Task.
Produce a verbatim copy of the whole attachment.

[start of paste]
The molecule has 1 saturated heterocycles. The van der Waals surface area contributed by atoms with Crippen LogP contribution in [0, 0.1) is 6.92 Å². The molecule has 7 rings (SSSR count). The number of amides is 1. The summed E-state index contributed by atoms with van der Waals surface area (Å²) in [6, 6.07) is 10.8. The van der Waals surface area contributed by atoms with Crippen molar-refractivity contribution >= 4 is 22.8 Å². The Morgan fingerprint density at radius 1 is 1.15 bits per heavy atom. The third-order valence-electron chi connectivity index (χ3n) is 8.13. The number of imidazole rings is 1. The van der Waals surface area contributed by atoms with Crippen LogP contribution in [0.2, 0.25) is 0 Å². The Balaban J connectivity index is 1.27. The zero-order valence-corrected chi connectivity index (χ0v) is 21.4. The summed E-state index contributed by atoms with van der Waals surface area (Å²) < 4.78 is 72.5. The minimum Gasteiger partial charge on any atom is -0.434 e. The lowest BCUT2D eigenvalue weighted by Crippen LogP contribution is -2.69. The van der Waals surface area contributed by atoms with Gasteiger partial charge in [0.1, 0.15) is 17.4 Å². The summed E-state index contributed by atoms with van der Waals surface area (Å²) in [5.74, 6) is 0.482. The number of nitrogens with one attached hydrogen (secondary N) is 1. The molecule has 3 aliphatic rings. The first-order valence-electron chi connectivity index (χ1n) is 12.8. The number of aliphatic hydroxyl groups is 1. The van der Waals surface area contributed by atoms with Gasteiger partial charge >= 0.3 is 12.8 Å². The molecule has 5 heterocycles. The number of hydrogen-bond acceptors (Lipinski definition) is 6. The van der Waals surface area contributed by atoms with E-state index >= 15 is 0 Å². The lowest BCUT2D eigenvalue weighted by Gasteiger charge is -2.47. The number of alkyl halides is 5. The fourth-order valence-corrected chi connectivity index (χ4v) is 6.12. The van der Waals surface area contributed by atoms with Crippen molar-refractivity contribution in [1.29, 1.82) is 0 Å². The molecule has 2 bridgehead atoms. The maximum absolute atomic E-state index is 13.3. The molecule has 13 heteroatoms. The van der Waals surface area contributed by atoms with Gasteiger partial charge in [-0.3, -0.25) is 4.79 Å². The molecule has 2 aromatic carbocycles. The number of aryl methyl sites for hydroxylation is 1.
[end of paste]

The molecule has 1 saturated heterocycles. The van der Waals surface area contributed by atoms with Crippen LogP contribution in [0, 0.1) is 6.92 Å². The molecule has 7 rings (SSSR count). The number of amides is 1. The summed E-state index contributed by atoms with van der Waals surface area (Å²) in [6, 6.07) is 10.8. The van der Waals surface area contributed by atoms with Crippen molar-refractivity contribution >= 4 is 22.8 Å². The Morgan fingerprint density at radius 1 is 1.15 bits per heavy atom. The third-order valence-electron chi connectivity index (χ3n) is 8.13. The number of imidazole rings is 1. The van der Waals surface area contributed by atoms with Crippen LogP contribution in [0.2, 0.25) is 0 Å². The Balaban J connectivity index is 1.27. The zero-order valence-corrected chi connectivity index (χ0v) is 21.4. The summed E-state index contributed by atoms with van der Waals surface area (Å²) < 4.78 is 72.5. The minimum Gasteiger partial charge on any atom is -0.434 e. The lowest BCUT2D eigenvalue weighted by Crippen LogP contribution is -2.69. The van der Waals surface area contributed by atoms with Gasteiger partial charge in [0.1, 0.15) is 17.4 Å². The summed E-state index contributed by atoms with van der Waals surface area (Å²) in [5.74, 6) is 0.482. The number of nitrogens with one attached hydrogen (secondary N) is 1. The molecule has 3 aliphatic rings. The first-order valence-electron chi connectivity index (χ1n) is 12.8. The number of aliphatic hydroxyl groups is 1. The van der Waals surface area contributed by atoms with Gasteiger partial charge >= 0.3 is 12.8 Å². The molecule has 5 heterocycles. The number of hydrogen-bond acceptors (Lipinski definition) is 6. The van der Waals surface area contributed by atoms with E-state index >= 15 is 0 Å². The lowest BCUT2D eigenvalue weighted by Gasteiger charge is -2.47. The number of alkyl halides is 5. The fourth-order valence-corrected chi connectivity index (χ4v) is 6.12. The van der Waals surface area contributed by atoms with Crippen molar-refractivity contribution in [1.29, 1.82) is 0 Å². The molecule has 2 bridgehead atoms. The maximum absolute atomic E-state index is 13.3. The molecule has 13 heteroatoms. The van der Waals surface area contributed by atoms with Gasteiger partial charge in [-0.3, -0.25) is 4.79 Å². The molecule has 2 aromatic carbocycles. The number of aryl methyl sites for hydroxylation is 1.